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Remsden v. Dependable Insurance Co.

New Jersey Supreme Court

Decided: December 23, 1976.


For reversal and remandment -- Chief Justice Hughes, Justices Mountain, Sullivan, Pashman, Clifford and Schreiber and Judge Conford. For affirmance -- None. The opinion of the court was delivered by Schreiber, J.


[71 NJ Page 588]

The plaintiff Ricardo Remsden instituted an action in the Hudson County District Court to recover from his collision insurance carrier, the defendant Dependable Insurance Company, Inc., compensation for damages resulting from an accident involving his vehicle. The District Court concluded that the plaintiff was not entitled to recover because of a false representation made in the plaintiff's application for the policy. The Appellate Division affirmed by a vote of 2 to 1 and the appeal is before us as of right by virtue of the dissent. R. 2:2-1(a).

The Dependable Insurance Company, Inc., authorized to issue policies in the State under the surplus lines law, N.J.S.A. 17:22-6.40 et seq., distributed a one page application form to customers seeking a collision policy. Following a part of the form entitled "Insured's Statement" was a request for "the only drivers of the described vehicles". This was followed by a statement that "motor vehicle reports will be drawn on all listed drivers." The plaintiff, who sought coverage for his Ford Mustang, filled in only his name as a driver. At the bottom of the form and above the signature appeared the statement: "Failure on the part of the insured to indicate other drivers and new drivers as they become drivers and residents of insured's household shall void coverage with respect to such other drivers."

The defendant issued its policy in which it agreed to pay for direct and accidental damage to the plaintiff's automobile caused by collision within a one year period commencing November 15, 1971. No reference was made in the policy to the application form or to any of the statements contained therein. On November 30, 1971, the car while being driven by the plaintiff's brother Felix was involved in an accident. The property damage was stipulated at $2600. The insurance carrier, although it expressly disclaimed any intentional misrepresentation

[71 NJ Page 589]

or fraud, refused payment because Felix's name had not been listed as a driver on the application.

The trial court held that, although the defendant had not proven or relied upon fraud, the plaintiff had made a false statement in the application which the defendant had relied upon and therefore the policy was voidable. The Appellate Division, agreeing with the trial court, rejected the plaintiff's contention that the application statements were meaningless because they were not incorporated or referred to in the policy. It also concluded that the application language calling for the names of drivers was clear and unambiguous and that the defendant relied upon the representation that only the named insured would drive the car.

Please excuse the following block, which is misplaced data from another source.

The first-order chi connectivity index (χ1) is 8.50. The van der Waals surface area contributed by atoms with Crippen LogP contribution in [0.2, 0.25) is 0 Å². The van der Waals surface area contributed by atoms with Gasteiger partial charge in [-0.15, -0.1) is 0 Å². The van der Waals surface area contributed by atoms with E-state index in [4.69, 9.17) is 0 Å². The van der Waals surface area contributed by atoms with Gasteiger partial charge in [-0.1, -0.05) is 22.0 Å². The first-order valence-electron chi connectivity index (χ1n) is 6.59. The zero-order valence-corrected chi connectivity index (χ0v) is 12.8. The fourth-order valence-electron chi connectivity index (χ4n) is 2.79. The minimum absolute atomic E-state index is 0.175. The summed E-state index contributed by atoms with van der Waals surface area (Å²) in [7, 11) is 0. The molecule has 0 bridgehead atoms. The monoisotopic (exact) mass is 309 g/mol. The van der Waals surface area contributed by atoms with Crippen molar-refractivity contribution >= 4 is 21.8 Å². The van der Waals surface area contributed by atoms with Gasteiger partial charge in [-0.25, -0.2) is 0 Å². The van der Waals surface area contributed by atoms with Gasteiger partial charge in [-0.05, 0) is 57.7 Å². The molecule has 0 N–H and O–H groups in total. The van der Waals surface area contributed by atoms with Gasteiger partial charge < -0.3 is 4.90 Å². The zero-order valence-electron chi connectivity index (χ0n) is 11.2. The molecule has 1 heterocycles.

Judge Botter dissented on a number of grounds. We find it necessary to advert to only one, viz., construction of the provision in the application to list all drivers of the car. It is settled that a material factual misrepresentation made in an application for insurance may justify rescission if the insurer relied upon it to determine whether or not to issue the policy. American Policyholders' Ins. Co. v. Portale, 88 N.J. Super. 429, 434-435 (App. Div. 1965). It is also well established that ambiguities in insurance contracts or application forms are to be resolved against the insurer. Bryan Construction Co. v. Employers' Surplus Lines Insurance Co., 60 N.J. 375, 377 (1972).

The ambiguity in the application form is evident. When the carrier requested the names of "the only drivers" of the vehicle, what information would the applicant understand was being sought? Should possible emergent drivers be listed? Occasional drivers? Possible drivers who were members of the same household? The only reasonable interpretation of the request to an average purchaser of insurance would be the names of regular drivers. See Kissil v. Beneficial Nat. Life Ins. Co., 64 N.J. 555, 561 (1974); Kievit v. Loyal Protect. Life Ins. Co., 34 N.J. 475, 488 (1961).

It was therefore the defendant's burden to establish by a fair preponderance of the evidence that Felix was a regular

[71 NJ Page 590]

driver of the car in question. This it failed to do. The only pertinent evidence in the record on the point was that Felix operated the vehicle on only the occasion when the accident occurred. Accordingly, the plaintiff is entitled to a judgment on the liability issue. Although the property damage was stipulated at $2600, it appears that the defendant made some payment to the Hudson Trust Company to whom the loss was payable because of a lien on the car. The matter must therefore be remanded to the trial court to determine the amount due the plaintiff.

Reversed and remanded.


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